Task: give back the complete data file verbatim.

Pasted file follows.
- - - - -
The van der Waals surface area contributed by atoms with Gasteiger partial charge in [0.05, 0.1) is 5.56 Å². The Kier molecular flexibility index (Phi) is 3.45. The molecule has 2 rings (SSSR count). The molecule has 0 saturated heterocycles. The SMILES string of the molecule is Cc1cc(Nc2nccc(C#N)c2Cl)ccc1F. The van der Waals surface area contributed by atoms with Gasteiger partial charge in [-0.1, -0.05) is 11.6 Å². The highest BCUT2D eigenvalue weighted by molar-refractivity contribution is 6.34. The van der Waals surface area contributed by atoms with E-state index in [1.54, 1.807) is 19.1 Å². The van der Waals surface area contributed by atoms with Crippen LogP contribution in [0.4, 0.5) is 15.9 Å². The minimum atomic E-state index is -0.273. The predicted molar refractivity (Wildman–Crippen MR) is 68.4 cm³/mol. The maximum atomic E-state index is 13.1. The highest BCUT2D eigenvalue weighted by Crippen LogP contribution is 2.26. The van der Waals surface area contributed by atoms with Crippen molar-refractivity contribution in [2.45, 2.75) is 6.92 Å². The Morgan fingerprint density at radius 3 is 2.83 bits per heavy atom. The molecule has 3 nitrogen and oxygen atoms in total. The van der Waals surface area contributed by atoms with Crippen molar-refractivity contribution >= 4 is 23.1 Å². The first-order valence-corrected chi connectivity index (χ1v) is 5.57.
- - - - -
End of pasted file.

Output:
The van der Waals surface area contributed by atoms with Gasteiger partial charge in [0.05, 0.1) is 5.56 Å². The Kier molecular flexibility index (Phi) is 3.45. The molecule has 2 rings (SSSR count). The molecule has 0 saturated heterocycles. The SMILES string of the molecule is Cc1cc(Nc2nccc(C#N)c2Cl)ccc1F. The van der Waals surface area contributed by atoms with Gasteiger partial charge in [-0.1, -0.05) is 11.6 Å². The highest BCUT2D eigenvalue weighted by molar-refractivity contribution is 6.34. The van der Waals surface area contributed by atoms with E-state index in [1.54, 1.807) is 19.1 Å². The van der Waals surface area contributed by atoms with Crippen LogP contribution in [0.4, 0.5) is 15.9 Å². The minimum atomic E-state index is -0.273. The predicted molar refractivity (Wildman–Crippen MR) is 68.4 cm³/mol. The maximum atomic E-state index is 13.1. The highest BCUT2D eigenvalue weighted by Crippen LogP contribution is 2.26. The van der Waals surface area contributed by atoms with Crippen molar-refractivity contribution in [2.45, 2.75) is 6.92 Å². The Morgan fingerprint density at radius 3 is 2.83 bits per heavy atom. The molecule has 3 nitrogen and oxygen atoms in total. The van der Waals surface area contributed by atoms with Crippen molar-refractivity contribution >= 4 is 23.1 Å². The first-order valence-corrected chi connectivity index (χ1v) is 5.57.